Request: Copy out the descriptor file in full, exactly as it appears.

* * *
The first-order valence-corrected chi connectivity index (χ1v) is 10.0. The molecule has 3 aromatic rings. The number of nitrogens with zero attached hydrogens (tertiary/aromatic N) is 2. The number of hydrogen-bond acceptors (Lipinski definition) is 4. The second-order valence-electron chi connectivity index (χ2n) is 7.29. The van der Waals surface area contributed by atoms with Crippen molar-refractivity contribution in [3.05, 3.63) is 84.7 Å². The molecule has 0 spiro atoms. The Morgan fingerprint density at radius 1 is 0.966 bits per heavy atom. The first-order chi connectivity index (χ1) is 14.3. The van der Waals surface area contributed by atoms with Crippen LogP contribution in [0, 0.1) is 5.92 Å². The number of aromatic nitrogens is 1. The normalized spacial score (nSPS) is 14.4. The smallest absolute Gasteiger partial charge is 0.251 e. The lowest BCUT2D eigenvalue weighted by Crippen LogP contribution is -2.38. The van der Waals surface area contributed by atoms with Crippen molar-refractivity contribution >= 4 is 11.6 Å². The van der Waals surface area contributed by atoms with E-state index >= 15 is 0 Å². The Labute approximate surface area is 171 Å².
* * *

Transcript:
The first-order valence-corrected chi connectivity index (χ1v) is 10.0. The molecule has 3 aromatic rings. The number of nitrogens with zero attached hydrogens (tertiary/aromatic N) is 2. The number of hydrogen-bond acceptors (Lipinski definition) is 4. The second-order valence-electron chi connectivity index (χ2n) is 7.29. The van der Waals surface area contributed by atoms with Crippen molar-refractivity contribution in [3.05, 3.63) is 84.7 Å². The molecule has 0 spiro atoms. The Morgan fingerprint density at radius 1 is 0.966 bits per heavy atom. The first-order chi connectivity index (χ1) is 14.3. The van der Waals surface area contributed by atoms with Crippen LogP contribution in [0, 0.1) is 5.92 Å². The number of aromatic nitrogens is 1. The normalized spacial score (nSPS) is 14.4. The smallest absolute Gasteiger partial charge is 0.251 e. The lowest BCUT2D eigenvalue weighted by Crippen LogP contribution is -2.38. The van der Waals surface area contributed by atoms with Crippen molar-refractivity contribution >= 4 is 11.6 Å². The van der Waals surface area contributed by atoms with E-state index >= 15 is 0 Å². The Labute approximate surface area is 171 Å².